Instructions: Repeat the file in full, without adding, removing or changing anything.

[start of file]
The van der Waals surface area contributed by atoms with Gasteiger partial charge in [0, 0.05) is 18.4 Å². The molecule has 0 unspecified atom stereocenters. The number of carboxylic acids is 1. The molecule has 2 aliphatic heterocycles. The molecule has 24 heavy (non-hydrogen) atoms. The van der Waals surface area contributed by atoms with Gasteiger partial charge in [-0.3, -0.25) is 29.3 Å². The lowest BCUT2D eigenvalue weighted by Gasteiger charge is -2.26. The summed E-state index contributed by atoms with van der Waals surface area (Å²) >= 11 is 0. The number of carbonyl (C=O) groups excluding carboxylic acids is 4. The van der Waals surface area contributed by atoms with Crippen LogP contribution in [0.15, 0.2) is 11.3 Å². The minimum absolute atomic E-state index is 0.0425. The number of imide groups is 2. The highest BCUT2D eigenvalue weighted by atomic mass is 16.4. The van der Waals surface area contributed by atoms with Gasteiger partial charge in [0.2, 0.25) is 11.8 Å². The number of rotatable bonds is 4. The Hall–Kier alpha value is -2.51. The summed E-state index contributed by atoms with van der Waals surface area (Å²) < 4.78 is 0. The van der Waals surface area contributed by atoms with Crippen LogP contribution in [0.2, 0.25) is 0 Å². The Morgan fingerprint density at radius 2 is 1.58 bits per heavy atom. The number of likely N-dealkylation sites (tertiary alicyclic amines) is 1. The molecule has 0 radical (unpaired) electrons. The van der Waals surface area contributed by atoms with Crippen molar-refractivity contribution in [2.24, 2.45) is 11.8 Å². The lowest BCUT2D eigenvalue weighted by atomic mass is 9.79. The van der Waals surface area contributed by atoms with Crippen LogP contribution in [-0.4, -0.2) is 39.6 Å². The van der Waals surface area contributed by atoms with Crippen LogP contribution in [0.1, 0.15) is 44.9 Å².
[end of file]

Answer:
The van der Waals surface area contributed by atoms with Gasteiger partial charge in [0, 0.05) is 18.4 Å². The molecule has 0 unspecified atom stereocenters. The number of carboxylic acids is 1. The molecule has 2 aliphatic heterocycles. The molecule has 24 heavy (non-hydrogen) atoms. The van der Waals surface area contributed by atoms with Gasteiger partial charge in [-0.3, -0.25) is 29.3 Å². The lowest BCUT2D eigenvalue weighted by Gasteiger charge is -2.26. The summed E-state index contributed by atoms with van der Waals surface area (Å²) >= 11 is 0. The number of carbonyl (C=O) groups excluding carboxylic acids is 4. The van der Waals surface area contributed by atoms with Crippen LogP contribution in [0.15, 0.2) is 11.3 Å². The minimum absolute atomic E-state index is 0.0425. The number of imide groups is 2. The highest BCUT2D eigenvalue weighted by atomic mass is 16.4. The van der Waals surface area contributed by atoms with Gasteiger partial charge in [0.2, 0.25) is 11.8 Å². The number of rotatable bonds is 4. The Hall–Kier alpha value is -2.51. The summed E-state index contributed by atoms with van der Waals surface area (Å²) < 4.78 is 0. The van der Waals surface area contributed by atoms with Crippen LogP contribution in [0.2, 0.25) is 0 Å². The Morgan fingerprint density at radius 2 is 1.58 bits per heavy atom. The number of likely N-dealkylation sites (tertiary alicyclic amines) is 1. The molecule has 0 radical (unpaired) electrons. The van der Waals surface area contributed by atoms with Crippen molar-refractivity contribution in [2.24, 2.45) is 11.8 Å². The lowest BCUT2D eigenvalue weighted by atomic mass is 9.79. The van der Waals surface area contributed by atoms with Crippen LogP contribution in [-0.4, -0.2) is 39.6 Å². The van der Waals surface area contributed by atoms with Crippen LogP contribution in [0.1, 0.15) is 44.9 Å².